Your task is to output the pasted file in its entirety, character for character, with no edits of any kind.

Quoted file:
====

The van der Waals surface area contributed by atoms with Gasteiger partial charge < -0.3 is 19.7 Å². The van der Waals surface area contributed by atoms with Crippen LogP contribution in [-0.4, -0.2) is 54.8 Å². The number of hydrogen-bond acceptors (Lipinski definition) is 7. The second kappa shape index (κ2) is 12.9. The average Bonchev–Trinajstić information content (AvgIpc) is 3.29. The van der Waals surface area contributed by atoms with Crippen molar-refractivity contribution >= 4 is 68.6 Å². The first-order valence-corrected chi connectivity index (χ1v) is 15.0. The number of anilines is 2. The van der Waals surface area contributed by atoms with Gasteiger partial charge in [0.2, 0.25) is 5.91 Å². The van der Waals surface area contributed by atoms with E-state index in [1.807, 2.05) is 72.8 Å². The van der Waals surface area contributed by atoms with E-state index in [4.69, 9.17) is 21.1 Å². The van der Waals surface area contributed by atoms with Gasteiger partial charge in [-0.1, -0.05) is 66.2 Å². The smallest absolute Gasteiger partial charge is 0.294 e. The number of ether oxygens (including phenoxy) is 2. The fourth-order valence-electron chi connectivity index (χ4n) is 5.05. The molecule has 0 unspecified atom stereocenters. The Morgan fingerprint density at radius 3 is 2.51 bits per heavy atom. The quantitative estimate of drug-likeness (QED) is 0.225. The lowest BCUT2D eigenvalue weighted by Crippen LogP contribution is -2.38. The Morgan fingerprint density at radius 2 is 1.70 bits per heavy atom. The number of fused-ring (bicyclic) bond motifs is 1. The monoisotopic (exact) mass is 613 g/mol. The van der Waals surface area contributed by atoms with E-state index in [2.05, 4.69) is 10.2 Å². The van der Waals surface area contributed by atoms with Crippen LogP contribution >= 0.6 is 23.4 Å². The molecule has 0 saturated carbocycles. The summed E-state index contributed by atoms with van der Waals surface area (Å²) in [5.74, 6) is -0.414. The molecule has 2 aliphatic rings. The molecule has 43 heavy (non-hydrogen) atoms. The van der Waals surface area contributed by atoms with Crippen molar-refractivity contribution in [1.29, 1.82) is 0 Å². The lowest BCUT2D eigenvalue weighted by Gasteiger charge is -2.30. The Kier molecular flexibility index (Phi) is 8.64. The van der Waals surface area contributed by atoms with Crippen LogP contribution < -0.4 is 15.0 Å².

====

The van der Waals surface area contributed by atoms with Gasteiger partial charge < -0.3 is 19.7 Å². The van der Waals surface area contributed by atoms with Crippen LogP contribution in [-0.4, -0.2) is 54.8 Å². The number of hydrogen-bond acceptors (Lipinski definition) is 7. The second kappa shape index (κ2) is 12.9. The average Bonchev–Trinajstić information content (AvgIpc) is 3.29. The van der Waals surface area contributed by atoms with Crippen molar-refractivity contribution >= 4 is 68.6 Å². The first-order valence-corrected chi connectivity index (χ1v) is 15.0. The number of anilines is 2. The van der Waals surface area contributed by atoms with Gasteiger partial charge in [0.2, 0.25) is 5.91 Å². The van der Waals surface area contributed by atoms with E-state index in [1.807, 2.05) is 72.8 Å². The van der Waals surface area contributed by atoms with E-state index in [4.69, 9.17) is 21.1 Å². The van der Waals surface area contributed by atoms with Gasteiger partial charge in [-0.1, -0.05) is 66.2 Å². The smallest absolute Gasteiger partial charge is 0.294 e. The number of ether oxygens (including phenoxy) is 2. The fourth-order valence-electron chi connectivity index (χ4n) is 5.05. The molecule has 0 unspecified atom stereocenters. The Morgan fingerprint density at radius 3 is 2.51 bits per heavy atom. The quantitative estimate of drug-likeness (QED) is 0.225. The lowest BCUT2D eigenvalue weighted by Crippen LogP contribution is -2.38. The Morgan fingerprint density at radius 2 is 1.70 bits per heavy atom. The number of fused-ring (bicyclic) bond motifs is 1. The monoisotopic (exact) mass is 613 g/mol. The van der Waals surface area contributed by atoms with E-state index in [2.05, 4.69) is 10.2 Å². The van der Waals surface area contributed by atoms with Crippen LogP contribution >= 0.6 is 23.4 Å². The molecule has 0 saturated carbocycles. The summed E-state index contributed by atoms with van der Waals surface area (Å²) in [5.74, 6) is -0.414. The molecule has 2 aliphatic rings. The molecule has 43 heavy (non-hydrogen) atoms. The van der Waals surface area contributed by atoms with Crippen molar-refractivity contribution in [1.29, 1.82) is 0 Å². The lowest BCUT2D eigenvalue weighted by Gasteiger charge is -2.30. The Kier molecular flexibility index (Phi) is 8.64. The van der Waals surface area contributed by atoms with Crippen LogP contribution < -0.4 is 15.0 Å².